This year's edition of the Vegan Street Fair brings together dozens of L.A.'s vegan and vegan-friendly restaurants, offering affordable bites for $3 or less. Last year's fair had 44 vendors, and this year's is supposed to be three times larger, so expect even more meat- and dairy-free goodness, from vegan beer to vegan Puerto Rican food and vegan ice cream. The fair lasts eight hours, so wander, nibble and feel confident that the only harm you're doing to a living thing is to your engorged midsection. 11223 Chandler Blvd., North Hollywood; Sun., March 20, 11 a.m.-7 p.m.; free. (347) 508-3343, veganstreetfair.com. —David Cotner

Photographer Catherine Opie is the subject of three concurrent exhibits at LACMA, MOCA Pacific Design Center and the Hammer Museum. As part of MOCA's new Artists on Artists series, Miranda July discusses "Catherine Opie: 700 Nimes Road" at MOCA, which displays photographs Opie took at the Bel-Air home of Elizabeth Taylor. July is among the dozen visual artists, authors and fashion designers in "Catherine Opie: Portraits" at the Hammer Museum, which includes images of John Baldessari, Raymond Pettibon, Jonathan Franzen, Matthew Barney and Rodarte's Kate and Laura Mulleavy. Opie and July have collaborated before on July's 2013 email project "We Think Alone," which also included Lena Dunham, Kirsten Dunst and others. West Hollywood City Council Chambers, 625 N. San Vicente Blvd., West Hollywood; Sun., March 20, 3 p.m.; free. (213) 621-1741, moca.org. —Siran Babayan

If you and a friend watch Mulholland Dr. for the first time together, there's a good chance your interpretations of what actually happens in David Lynch's dreamscape will be completely at odds. Few movies inspire such obsessive theorizing, which is another way of saying that few movies reward repeat viewings like this one. Cinefamily screens it on 35mm as its weekly Hangover Matinee, which is currently enjoying a Hollywood Gothic theme, following the record-spinning stylings of DJ Mean Mr. Mustard and cocktails on the patio. The dizzying narrative probably won't do much to quell your hangover, but it's more mind-expanding than most Saturday nights could hope to be. Cinefamily/Silent Movie Theatre, 611 N. Fairfax Ave., Fairfax; Sun., March 22, 1 p.m.; $12. (323) 655-2510, cinefamily.org—Michael Nordine

mon 3/21

The culmination of three days of celebrations of Johann Sebastian Bach's 331st birthday, Bach in the Subways is the free initiative spreading the beauty of Bach's cantatas and other compositions. Founded in the New York subways in 2010 by cellist Dale Henderson, the program spread from there to Seattle to Singapore to São Paulo, with musicians in each city playing Bach for the public for the sheer joy of it. Septet DuselForty58 will play a variety of Bach solos, duos and chamber music pieces in Union Station; performances by musicians in locations from Van Nuys to Highland Park also are scheduled. Grand Waiting Hall by Traxx, Union Station, 800 N. Alameda St., downtown; Mon., March 21, 11:15 a.m.; free. (310) 415-5270, bachinthesubways.org/losangeles. —David Cotner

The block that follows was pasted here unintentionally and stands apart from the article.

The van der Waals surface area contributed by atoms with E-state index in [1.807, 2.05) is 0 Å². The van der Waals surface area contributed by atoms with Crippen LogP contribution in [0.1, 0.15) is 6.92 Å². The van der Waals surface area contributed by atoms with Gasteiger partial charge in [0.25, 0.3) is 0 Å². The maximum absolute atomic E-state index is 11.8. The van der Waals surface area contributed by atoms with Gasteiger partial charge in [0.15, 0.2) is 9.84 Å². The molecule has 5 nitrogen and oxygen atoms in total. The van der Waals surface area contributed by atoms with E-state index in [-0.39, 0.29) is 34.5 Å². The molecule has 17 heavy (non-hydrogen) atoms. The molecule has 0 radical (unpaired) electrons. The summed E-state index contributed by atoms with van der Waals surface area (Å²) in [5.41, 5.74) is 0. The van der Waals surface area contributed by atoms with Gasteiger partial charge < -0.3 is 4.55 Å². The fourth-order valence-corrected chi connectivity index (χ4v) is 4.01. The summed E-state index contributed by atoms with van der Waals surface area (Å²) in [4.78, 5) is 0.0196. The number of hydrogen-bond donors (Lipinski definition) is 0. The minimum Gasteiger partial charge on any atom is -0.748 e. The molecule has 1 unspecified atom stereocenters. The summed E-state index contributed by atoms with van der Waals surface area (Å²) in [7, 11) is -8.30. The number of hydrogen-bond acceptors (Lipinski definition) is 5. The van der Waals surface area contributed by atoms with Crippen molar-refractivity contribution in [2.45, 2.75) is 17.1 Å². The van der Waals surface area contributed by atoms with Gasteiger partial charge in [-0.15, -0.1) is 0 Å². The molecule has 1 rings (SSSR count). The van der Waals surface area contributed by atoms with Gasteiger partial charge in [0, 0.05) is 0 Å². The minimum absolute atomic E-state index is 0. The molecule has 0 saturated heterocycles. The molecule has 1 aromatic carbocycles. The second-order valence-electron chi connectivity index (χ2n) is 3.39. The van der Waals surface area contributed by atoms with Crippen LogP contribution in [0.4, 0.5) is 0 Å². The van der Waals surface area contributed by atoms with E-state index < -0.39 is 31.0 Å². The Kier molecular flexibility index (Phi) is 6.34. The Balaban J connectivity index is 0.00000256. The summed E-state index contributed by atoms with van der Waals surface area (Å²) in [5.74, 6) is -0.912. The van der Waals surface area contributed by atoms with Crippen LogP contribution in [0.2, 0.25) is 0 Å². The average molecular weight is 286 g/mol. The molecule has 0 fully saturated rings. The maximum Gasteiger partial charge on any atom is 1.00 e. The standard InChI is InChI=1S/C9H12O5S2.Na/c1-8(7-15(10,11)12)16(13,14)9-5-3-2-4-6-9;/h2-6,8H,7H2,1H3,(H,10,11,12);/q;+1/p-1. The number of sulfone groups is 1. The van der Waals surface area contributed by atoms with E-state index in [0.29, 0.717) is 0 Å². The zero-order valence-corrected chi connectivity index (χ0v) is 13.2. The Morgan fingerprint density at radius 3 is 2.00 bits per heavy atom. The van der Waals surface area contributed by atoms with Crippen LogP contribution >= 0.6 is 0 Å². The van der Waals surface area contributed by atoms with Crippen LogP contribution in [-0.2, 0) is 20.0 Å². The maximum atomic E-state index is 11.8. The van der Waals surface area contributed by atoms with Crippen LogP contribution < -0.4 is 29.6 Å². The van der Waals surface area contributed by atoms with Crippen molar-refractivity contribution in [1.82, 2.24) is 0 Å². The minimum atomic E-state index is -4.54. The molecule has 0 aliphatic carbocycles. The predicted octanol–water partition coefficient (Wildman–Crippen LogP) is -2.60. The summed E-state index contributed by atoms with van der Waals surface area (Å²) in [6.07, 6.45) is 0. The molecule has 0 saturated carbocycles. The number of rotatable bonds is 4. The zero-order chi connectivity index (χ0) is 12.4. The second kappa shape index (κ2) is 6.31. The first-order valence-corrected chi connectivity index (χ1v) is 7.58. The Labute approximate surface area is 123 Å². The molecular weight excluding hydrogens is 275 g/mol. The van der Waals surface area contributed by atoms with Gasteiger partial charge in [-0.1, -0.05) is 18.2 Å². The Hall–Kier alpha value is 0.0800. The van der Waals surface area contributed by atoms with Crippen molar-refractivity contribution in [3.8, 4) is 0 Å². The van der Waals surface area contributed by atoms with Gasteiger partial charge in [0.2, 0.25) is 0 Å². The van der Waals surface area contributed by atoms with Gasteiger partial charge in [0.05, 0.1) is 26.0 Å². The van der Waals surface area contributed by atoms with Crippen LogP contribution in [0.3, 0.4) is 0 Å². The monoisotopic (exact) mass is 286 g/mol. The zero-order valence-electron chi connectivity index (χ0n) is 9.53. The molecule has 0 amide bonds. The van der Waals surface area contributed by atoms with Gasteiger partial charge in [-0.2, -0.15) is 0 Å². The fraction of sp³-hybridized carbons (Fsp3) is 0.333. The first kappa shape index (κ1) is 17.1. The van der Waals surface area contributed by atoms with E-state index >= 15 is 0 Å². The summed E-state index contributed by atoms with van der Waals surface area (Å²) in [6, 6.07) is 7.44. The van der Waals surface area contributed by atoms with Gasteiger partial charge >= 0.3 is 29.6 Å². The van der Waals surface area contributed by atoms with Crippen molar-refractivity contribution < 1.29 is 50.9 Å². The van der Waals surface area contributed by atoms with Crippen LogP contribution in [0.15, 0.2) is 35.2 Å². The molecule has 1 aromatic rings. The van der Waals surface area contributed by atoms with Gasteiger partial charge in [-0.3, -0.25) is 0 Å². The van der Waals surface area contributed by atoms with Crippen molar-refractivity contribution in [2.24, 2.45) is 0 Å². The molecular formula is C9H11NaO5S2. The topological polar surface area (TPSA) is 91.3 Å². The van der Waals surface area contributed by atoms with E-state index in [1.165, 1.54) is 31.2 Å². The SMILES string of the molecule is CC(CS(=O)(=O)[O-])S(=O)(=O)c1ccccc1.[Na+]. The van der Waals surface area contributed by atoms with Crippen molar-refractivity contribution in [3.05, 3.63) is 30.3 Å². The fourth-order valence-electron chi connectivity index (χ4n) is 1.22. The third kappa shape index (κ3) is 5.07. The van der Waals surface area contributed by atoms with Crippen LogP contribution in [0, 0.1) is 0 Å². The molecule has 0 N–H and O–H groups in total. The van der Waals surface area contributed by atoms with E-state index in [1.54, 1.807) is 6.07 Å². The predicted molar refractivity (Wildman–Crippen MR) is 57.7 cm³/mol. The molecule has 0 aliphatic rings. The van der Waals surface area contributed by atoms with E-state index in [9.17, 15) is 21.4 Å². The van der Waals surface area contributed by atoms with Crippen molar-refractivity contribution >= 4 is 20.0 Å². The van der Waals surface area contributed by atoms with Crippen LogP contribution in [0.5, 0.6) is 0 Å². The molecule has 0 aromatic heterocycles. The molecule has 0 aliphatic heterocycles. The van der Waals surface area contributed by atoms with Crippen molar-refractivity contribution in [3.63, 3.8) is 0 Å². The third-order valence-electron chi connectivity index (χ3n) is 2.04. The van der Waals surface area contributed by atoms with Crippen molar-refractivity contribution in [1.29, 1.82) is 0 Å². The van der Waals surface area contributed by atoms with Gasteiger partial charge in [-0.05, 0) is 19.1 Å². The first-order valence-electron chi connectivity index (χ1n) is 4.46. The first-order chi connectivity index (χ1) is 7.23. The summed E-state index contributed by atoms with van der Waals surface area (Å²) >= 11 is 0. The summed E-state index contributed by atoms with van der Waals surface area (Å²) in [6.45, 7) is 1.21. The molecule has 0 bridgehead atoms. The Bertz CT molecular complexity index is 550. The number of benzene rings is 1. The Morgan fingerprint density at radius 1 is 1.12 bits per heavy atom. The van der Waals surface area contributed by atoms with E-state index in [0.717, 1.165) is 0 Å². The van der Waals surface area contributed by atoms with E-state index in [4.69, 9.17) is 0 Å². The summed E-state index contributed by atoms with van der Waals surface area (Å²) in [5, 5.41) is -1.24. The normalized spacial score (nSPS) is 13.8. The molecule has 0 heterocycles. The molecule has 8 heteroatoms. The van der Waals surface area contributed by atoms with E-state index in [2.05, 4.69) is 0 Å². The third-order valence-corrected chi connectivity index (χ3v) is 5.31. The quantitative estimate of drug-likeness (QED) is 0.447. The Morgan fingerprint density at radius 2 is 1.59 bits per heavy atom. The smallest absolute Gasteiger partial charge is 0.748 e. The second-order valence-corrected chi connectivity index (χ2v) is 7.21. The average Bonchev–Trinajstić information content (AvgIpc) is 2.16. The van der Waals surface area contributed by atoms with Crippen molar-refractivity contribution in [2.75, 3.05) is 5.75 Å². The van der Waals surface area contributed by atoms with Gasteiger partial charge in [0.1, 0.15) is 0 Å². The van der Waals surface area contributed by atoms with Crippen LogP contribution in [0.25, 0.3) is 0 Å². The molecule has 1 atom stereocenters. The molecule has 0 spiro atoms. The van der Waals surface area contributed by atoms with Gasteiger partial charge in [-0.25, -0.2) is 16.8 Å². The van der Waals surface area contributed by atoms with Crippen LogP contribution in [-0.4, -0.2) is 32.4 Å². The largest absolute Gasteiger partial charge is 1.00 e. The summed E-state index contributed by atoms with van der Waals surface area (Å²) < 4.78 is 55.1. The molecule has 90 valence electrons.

Travina Springer's Suburban Gangster Comedy doesn't involve stories about her days spent slangin' or a soundtrack of hardcore rap — the BET Comic View alumnus grew up in the kind of suburbia where the more prevalent threat was a citation from the home owners association for the color of your mailbox. Still, the self-proclaimed central Florida army brat draws from her sheltered upbringing to produce a multitude of hilarious stories and characters. An ever-changing cast of notable comedians with credits from Comedy Central, HBO, NBC, BET, BuzzFeed and more rounds out the night of sketch, stand-up and improv. iO West, 6366 Hollywood Blvd., Hollywood; Mon., March 21, 8 p.m.; $5. (323) 962-7560, ioimprov.com/west. —Neha Talreja

Bach — well, people playing Bach — comes to our transit stations on Monday.
Bach — well, people playing Bach — comes to our transit stations on Monday.
Photo by Karin Gonzalez

tue 3/22